# What calculate ln &#x2061;<!-- ⁡ --> i I would like to know how to calculate ln

What calculate $\mathrm{ln}i$
I would like to know how to calculate $\mathrm{ln}i$. I found a formula on the internet that says
$\mathrm{ln}z=\mathrm{ln}|z|+i\mathrm{Arg}\left(z\right)$
Then $|i|=1$ and $\mathrm{Arg}\left(i\right)$ is?
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Asdrubali2r
If you want to know what is $\mathrm{ln}i$ you should make yourself aware of what the result should be. By definition the logarithm of $i$ should be some complex number $z$ such that ${e}^{z}=i$. But by Euler's formula ${e}^{i\pi /2}=\mathrm{cos}\left(\pi /2\right)+i\mathrm{sin}\left(\pi /2\right)=i$, so you could say that "$\mathrm{ln}i=i\pi /2$". And that is true if we choose $\mathrm{ln}$ to be the principal branch of the complex logarithm.
But be aware that since the exponential function is periodic, also ${e}^{i\pi /2+2\pi ik}=i$ holds for all $k\in \mathbb{Z}$. Therefore the logarithm is a multi-valued function.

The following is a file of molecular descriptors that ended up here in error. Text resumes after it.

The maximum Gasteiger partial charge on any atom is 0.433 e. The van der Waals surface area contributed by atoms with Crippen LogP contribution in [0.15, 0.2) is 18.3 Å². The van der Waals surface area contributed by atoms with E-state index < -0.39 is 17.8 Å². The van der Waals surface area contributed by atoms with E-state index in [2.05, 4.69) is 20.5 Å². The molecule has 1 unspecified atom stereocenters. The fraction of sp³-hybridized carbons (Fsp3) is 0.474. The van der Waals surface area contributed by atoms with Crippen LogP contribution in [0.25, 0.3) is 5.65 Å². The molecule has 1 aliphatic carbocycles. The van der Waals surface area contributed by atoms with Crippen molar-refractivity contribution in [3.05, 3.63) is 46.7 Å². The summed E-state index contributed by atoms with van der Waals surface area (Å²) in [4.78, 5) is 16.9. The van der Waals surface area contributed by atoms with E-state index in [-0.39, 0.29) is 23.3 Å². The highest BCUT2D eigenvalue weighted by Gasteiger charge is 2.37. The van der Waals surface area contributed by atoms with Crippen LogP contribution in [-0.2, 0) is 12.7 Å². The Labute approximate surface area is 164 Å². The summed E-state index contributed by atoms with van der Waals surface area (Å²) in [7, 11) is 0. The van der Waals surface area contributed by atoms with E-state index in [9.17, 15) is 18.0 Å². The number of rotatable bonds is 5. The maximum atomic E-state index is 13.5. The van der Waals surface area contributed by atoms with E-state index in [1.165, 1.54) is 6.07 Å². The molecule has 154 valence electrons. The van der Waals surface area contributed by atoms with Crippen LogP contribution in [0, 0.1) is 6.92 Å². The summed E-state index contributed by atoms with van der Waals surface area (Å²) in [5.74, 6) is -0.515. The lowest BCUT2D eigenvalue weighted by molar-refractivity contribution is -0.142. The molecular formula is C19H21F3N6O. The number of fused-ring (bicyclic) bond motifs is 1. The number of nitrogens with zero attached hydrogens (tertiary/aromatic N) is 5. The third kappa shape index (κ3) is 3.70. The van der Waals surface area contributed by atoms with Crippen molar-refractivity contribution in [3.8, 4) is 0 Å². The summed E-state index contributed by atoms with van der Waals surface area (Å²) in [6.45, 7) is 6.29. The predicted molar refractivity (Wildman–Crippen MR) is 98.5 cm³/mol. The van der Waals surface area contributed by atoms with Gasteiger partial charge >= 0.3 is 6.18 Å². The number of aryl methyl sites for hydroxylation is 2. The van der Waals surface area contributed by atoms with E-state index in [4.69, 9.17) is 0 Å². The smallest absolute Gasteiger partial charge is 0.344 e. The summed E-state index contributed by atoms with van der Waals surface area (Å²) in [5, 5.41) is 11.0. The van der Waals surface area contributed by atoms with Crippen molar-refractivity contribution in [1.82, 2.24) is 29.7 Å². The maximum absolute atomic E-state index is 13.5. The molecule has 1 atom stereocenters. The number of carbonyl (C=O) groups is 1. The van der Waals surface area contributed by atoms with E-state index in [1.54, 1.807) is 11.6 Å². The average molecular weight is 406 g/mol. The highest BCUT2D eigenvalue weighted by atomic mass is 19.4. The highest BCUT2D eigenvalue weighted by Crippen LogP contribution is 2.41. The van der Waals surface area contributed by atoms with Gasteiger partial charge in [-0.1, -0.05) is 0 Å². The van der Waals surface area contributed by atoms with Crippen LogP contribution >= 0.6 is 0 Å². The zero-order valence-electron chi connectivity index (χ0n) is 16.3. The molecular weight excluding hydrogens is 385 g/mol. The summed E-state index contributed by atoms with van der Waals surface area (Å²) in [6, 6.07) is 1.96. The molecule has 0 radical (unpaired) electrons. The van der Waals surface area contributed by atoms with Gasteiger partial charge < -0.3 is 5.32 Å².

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Bruno Pittman
Given any non-zero complex number $z,$$\mathrm{Arg}\left(z\right)$ (the principal argument of $z$) is the unique $\theta \in \left(-\pi ,\pi \right]$ such that $z=|z|{e}^{i\theta }.$ Observing that $\theta$ gives a radian measure of rotation from the positive real axis, what must the principal argument of $i$ be, that is, how much must we rotate $|i|=1$ to get it to $i$ again?